In Kong v. Gulf International Bank (UK) Ltd,the Court of Appeal (CA) has upheld an Employment Appeal Tribunal (EAT) decision that it is possible to separate conduct related to a protected disclosure from the making of the protected disclosure in automatic unfair dismissal claims. This case serves as a reminder that a whistleblower’s dismissal is not automatically unfair when the decision-makers’ view of the worker’s conduct when making the protected disclosure can be separated from the actual disclosure itself.
Ms Kong worked as Head of Financial Audit for Gulf International Bank (GIB) and made several protected disclosures relating to an investment product that GIB was offering. The protected disclosures were made to GIB’s Head of Legal, Ms Harding, who challenged the basis for those disclosures. Following an exchange of emails between Ms Kong and Ms Harding, Ms Harding complained that Ms Kong had acted inappropriately towards her by questioning her professional abilities and stated that she could no longer work with Ms Kong.
Ms Harding discussed the incident with the Head of HR and the CEO of GIB and it was decided by the Group Chief Auditor that Ms Kong should be dismissed, due to her behaviour and manner towards her colleagues. In response, Ms Kong brought various claims, including automatic unfair dismissal based on her protected disclosures.
Decision of the Employment Tribunal
The Employment Tribunal (ET) found against Ms Kong, finding that the dismissal was not automatically unfair. The reason for Ms Kong’s dismissal was due to her conduct, not because of her protected disclosures, and so her claim was unsuccessful. Ms Kong appealed this decision.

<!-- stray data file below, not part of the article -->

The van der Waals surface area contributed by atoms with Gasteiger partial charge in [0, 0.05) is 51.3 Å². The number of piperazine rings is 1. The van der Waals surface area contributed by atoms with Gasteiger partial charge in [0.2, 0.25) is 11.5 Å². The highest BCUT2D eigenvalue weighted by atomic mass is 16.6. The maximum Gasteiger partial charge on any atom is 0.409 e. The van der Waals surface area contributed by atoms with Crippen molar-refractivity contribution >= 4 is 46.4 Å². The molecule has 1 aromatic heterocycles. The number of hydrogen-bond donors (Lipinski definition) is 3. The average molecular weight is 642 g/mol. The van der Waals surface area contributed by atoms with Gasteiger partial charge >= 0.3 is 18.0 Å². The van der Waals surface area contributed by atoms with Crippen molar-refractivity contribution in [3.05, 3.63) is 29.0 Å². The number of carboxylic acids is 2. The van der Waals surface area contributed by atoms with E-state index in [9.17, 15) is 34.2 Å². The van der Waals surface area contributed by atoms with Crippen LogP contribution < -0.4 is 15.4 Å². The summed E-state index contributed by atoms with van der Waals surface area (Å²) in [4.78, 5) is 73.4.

Decision of the Employment Appeal Tribunal
The appeal was dismissed by the EAT. In its decision, the EAT considered the test in Royal Mail v. Jhuti surrounding the motivation of the “non-decision-maker” (here, Ms Harding) and whether her motives could be attributed to the employer when ascertaining the reason for the dismissal. For this to happen, the EAT decided the three following features must be present:
- the non-decision-maker must have sought to procure the dismissal for a prescribed reason;
- in making the decision to dismiss, the decision-makers were peculiarly dependent on the non-decision-maker as a source for the underlying facts and information concerning the case; and
- the non-decision-maker’s role or position must be of such a kind to make it appropriate for their motivation to be attributed to the employer.
As none of these features were present, the EAT found that the decision-makers had not been sufficiently influenced by Ms Harding’s distress, caused by the protected disclosures, and so her motivation could not be attributed to the decision-makers and therefore GIB. Ms Kong lodged a further appeal with the CA.
Decision of the Court of Appeal
The CA unanimously dismissed the appeal. Upon analysing precedent, the CA concluded that it was legitimate for a tribunal to find that, although the reason for dismissal was connected to the disclosure, it was not in fact because of the disclosure itself, but rather related to Ms Kong’s subsequent conduct. It was therefore found that the ET and EAT had adopted the correct test and the former had been entitled to conclude that the reason for dismissal was separate from the protected disclosure. Ms Kong is reportedly considering appealing this decision to the Supreme Court.
This case highlights that the circumstances in which Royal Mail v. Jhuti applies are limitedand the standard rule that only the decision-maker’s actual reasons that are relevant is the norm.
Of potentially wider application is the finding that conduct closely related to the making of a protected disclosure can, in certain circumstances, be a reason for dismissal that is distinct from the disclosure itself and so not automatically unfair. However, the CA voiced a note of caution and emphasised the need for scrutiny of employer’s arguments when there may be a link. It also serves as a useful reminder to employers to always be careful when deciding to dismiss and to ensure both that reasons for dismissal are adequately documented and that the person deciding whether to dismiss has not been previously involved in the situation.